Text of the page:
Sadly, she said, “there’s so many people who fit in that category—husbands and parents sometimes, even parents who have raised their children in good Christian homes. Sometimes when that crisis [of unplanned pregnancy] comes, … the rationale [of being pro-life] goes out the window and they do what they think they need to do.”

Miller said she thinks that “if more people really knew the truth about what abortion is and does to women, that it would help them to make a more realistic decision.”

She was among 35 women who spoke out against abortion by sharing their stories in Washington and 10 women who gave Silent No More speeches in Fort Wayne last month.

The Silent No More rally in Washington lasted more than two and a half hours, Miller said, “because every woman who wants to share is given the opportunity to share her story. But it was in the evening, in freezing temperatures, and it was a sacrifice.”

She said Bishop John D’Arcy of the Fort Wayne-South Bend Diocese also participated in the Silent No More rally in northern Indiana.

Abortion is a decision that a woman and her family have to live with for the rest of their lives, Miller said. Both men and grandparents are also deeply affected by the loss of babies in abortion, and also need some way to work through that grief.

“A lot of women are like myself, doing post-abortion reconciliation ministries that they feel God has called them to do,” she said. “Some women are active in Rachel’s Vineyard, which is part of Father Pavone’s post-abortion ministry and is affiliated with Priests for Life. There are a lot of women who are active in that, but there also are a lot of women like myself who are doing independent ministries because they feel like that’s where God has led them.”

Miller said when women start the post-abortion reconciliation process they experience a lot of pain but it leads them to healing.

Healing Hidden Hurts is a 10-step process that lasts from three to six months.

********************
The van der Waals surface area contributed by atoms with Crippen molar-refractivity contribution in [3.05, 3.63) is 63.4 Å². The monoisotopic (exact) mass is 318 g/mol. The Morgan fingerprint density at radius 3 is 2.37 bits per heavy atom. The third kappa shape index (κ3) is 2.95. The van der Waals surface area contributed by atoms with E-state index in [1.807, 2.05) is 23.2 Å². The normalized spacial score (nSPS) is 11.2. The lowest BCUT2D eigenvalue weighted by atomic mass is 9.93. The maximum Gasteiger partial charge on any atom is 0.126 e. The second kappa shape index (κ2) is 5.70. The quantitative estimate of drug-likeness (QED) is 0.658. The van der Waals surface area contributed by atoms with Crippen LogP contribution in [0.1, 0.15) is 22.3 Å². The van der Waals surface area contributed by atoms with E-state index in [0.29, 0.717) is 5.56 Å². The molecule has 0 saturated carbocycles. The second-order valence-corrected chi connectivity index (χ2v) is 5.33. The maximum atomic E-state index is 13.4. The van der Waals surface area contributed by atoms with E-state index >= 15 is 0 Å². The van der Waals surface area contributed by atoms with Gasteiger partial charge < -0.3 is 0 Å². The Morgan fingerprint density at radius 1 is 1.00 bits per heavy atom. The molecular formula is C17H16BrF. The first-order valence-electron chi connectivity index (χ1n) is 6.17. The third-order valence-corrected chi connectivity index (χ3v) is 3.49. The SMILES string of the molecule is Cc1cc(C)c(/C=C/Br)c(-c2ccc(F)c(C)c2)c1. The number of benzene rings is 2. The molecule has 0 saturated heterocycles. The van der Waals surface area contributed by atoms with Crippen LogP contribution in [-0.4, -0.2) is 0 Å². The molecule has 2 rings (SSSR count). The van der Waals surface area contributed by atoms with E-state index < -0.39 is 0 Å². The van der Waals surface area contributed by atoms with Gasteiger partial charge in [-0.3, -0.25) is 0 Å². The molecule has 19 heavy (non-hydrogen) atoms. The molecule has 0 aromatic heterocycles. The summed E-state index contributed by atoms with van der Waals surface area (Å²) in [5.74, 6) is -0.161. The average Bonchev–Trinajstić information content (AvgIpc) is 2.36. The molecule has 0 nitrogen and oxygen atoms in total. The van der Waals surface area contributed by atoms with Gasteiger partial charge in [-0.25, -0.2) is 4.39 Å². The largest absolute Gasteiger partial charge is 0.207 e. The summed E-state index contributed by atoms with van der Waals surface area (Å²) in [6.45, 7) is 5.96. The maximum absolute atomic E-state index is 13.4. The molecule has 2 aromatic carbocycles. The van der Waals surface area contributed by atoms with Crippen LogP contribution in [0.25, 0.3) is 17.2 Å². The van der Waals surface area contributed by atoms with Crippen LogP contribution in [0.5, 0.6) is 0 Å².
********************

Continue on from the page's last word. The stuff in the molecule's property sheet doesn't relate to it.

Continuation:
“It’s a big time commitment,” she said, “but it changes their life. It transforms their spiritual life and their emotional well-being. A lot of women are having panic attacks, eating disorders or nightmares, and by the time they get through the program all of that has stopped and they feel normal again. They’re not plagued with constant fears and anxieties. Everything is cleared up for them. When they start, their life is so scattered and disordered. It’s like puzzle pieces are just thrown all over the place. Over that period of time of reconciliation, they are putting things in their place.

“They learn to understand themselves and to forgive themselves,” Miller said. “But forgiving themselves is the most difficult step. One of the most important things I feel like I do in this ministry, and all post-abortion ministries do, I’m sure, is convince the women how much God loves them because they feel they are so unworthy. They think they don’t deserve to be forgiven, they don’t deserve to be loved by God because they feel like they are not worthy. They feel like they have failed in their femininity because motherhood is our basic gift that God has given women, so for a mother to deny that aspect of her femininity is really devastating when she comes to realize the reality of what she’s done.”

With the Silent No More campaign, Miller said, post-abortion women are telling other hurting women that, “We embrace you. We want to help you. That’s why we’re here. We’re coming out to give you the courage to also step out and trust that God loves you and that you’re worthy of his forgiveness. You’re worthy to be healed because God wants people to be healed. He doesn’t want us to stay in our pain and suffering and self-hatred. He loves us, forgives us and wants us to be healed and reconciled with him.”

Through this campaign, she said, women can learn to accept their abortion, address their pain, seek healing and help other women.

“But they will always say that ‘I still regret my abortion,’” she said. “You can be forgiven by God, but you’ll never forget your abortion and you’ll always regret that choice.”  

(For information about the National Silent No More Awareness Campaign, log on to the website at www.silentnomoreawareness.org . For information about the confidential Project Rachel post-abortion healing ministry, call Servants of the Gospel of Life Sister Diane Carollo, director of the archdiocesan Office for Pro-Life Ministry, at 317-236-1521 or 800-382-9836, ext. 1521. For information about the confidential Healing Hidden Hurts 10-step reconciliation program, call Debbie Miller at 317-297-7578.)